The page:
State Sen. Alice Harden, 64, died at St. Dominic Hospital in Jackson after battling a lengthy illness. Details of the illness have not been released.
She is remembered as a pioneer, becoming the state's first black female senator in 1988, where she continued to serve for the past 24 years.
The former schoolteacher is noted for spending her legislative career fighting to improve public education.
Gov. Phil Bryant said the senate is mourning the loss of a true trailblazer.
“I had the pleasure to work with her during my term as lieutenant governor and was always impressed with her determination to stand for her beliefs.”
And her passing is also being felt close to home in Bolivar and Sunflower Counties.
State Sen. Willie Simmons, who represents Bolivar, Humphreys and Sunflower Counties, said her leadership would be honored.
"She will be missed dearly," said Simmons. "She was always a strong advocate in the education field and she supported the challenges of schools in the Delta.
"She has been around in education for so long that everyone knew her."
Simmons added that one of her greatest qualities was that she stood steadfastly behind her opinions.
Cleveland Aldermen Robert Sanders, Ward 2, also had the opportunity to work with Harden when he served as the Sergeant at Arms for the Mississippi Senate from 2000-2004.
"Her loss will be a tough blow for the Delta, but she was also a person who understood the educational needs of the geographic regions throughout Mississippi," said Sanders.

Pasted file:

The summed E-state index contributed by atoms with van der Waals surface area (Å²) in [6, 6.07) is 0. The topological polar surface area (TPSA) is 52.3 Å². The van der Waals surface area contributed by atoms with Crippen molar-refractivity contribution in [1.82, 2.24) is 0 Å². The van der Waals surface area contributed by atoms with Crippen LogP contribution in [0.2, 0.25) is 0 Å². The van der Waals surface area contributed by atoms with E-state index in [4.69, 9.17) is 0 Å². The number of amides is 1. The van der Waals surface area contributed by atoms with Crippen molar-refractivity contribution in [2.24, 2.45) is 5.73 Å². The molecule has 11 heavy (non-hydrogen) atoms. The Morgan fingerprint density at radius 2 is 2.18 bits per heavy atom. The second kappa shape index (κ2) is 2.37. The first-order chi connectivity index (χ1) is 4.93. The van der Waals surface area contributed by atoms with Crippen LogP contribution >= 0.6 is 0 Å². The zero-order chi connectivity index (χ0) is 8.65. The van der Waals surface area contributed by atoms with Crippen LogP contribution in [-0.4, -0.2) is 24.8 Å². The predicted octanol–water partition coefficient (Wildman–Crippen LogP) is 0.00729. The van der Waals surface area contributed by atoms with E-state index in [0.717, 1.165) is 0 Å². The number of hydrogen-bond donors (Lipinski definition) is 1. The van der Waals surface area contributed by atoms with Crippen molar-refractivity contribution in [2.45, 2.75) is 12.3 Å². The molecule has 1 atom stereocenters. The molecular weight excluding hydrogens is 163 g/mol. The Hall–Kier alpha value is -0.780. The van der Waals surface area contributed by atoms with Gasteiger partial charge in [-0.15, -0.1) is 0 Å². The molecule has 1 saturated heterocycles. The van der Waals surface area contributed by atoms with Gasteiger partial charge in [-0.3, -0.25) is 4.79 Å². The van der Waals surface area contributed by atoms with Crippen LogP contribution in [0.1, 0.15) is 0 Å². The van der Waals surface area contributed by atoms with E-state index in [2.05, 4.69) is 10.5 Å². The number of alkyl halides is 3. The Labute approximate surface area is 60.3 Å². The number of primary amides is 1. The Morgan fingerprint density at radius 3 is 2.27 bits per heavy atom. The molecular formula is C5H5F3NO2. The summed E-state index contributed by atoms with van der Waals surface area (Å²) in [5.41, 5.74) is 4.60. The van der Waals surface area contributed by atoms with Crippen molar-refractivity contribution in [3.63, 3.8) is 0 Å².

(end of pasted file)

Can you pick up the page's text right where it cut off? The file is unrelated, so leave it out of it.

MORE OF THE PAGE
"She was a person who spoke firmly in what she believed in, but she also made sure that the end results were the best results for the entire state" he added.
The past president of the Mississippi Association of Education will be remembered for her dedication to improving public schools and universities.
Rep. Cecil Brown, a longtime friend of Harden's, said: "Alice was a strong voice, not only a supporter of education, but a vocal, hard-working supporter and was adamant about trying to improve education in Mississippi.
"It's a loss for the Senate, a loss for the state and a loss for Hinds County and Jackson. It will be hard to replace somebody with that many years of experience and that kind of passion."
Simmons said her death comes as a harsh blow following the death of fellow senator Bennie Turner, 64, on Nov. 27.
"It's a tragedy in terms of timing — losing two colleagues in two weeks," said Simmons.
Harden is survived by her husband, Dennis, a daughter and many friends.